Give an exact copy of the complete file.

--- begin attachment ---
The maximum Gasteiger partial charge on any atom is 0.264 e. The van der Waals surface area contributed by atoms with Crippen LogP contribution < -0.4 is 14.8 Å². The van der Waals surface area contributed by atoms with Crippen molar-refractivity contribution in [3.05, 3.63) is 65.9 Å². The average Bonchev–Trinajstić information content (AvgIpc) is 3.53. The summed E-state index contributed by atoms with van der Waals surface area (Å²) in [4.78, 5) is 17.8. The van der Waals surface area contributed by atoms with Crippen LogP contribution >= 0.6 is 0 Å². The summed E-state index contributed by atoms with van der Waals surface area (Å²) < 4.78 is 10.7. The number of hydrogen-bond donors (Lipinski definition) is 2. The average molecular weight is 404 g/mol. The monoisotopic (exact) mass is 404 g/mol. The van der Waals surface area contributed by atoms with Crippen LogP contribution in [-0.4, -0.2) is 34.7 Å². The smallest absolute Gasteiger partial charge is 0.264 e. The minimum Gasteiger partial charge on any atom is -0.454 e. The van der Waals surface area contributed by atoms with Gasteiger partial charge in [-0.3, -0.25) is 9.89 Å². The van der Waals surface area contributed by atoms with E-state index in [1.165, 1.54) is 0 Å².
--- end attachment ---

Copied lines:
The maximum Gasteiger partial charge on any atom is 0.264 e. The van der Waals surface area contributed by atoms with Crippen LogP contribution < -0.4 is 14.8 Å². The van der Waals surface area contributed by atoms with Crippen molar-refractivity contribution in [3.05, 3.63) is 65.9 Å². The average Bonchev–Trinajstić information content (AvgIpc) is 3.53. The summed E-state index contributed by atoms with van der Waals surface area (Å²) in [4.78, 5) is 17.8. The van der Waals surface area contributed by atoms with Crippen LogP contribution >= 0.6 is 0 Å². The summed E-state index contributed by atoms with van der Waals surface area (Å²) < 4.78 is 10.7. The number of hydrogen-bond donors (Lipinski definition) is 2. The average molecular weight is 404 g/mol. The monoisotopic (exact) mass is 404 g/mol. The van der Waals surface area contributed by atoms with Crippen LogP contribution in [-0.4, -0.2) is 34.7 Å². The smallest absolute Gasteiger partial charge is 0.264 e. The minimum Gasteiger partial charge on any atom is -0.454 e. The van der Waals surface area contributed by atoms with Gasteiger partial charge in [-0.3, -0.25) is 9.89 Å². The van der Waals surface area contributed by atoms with E-state index in [1.165, 1.54) is 0 Å².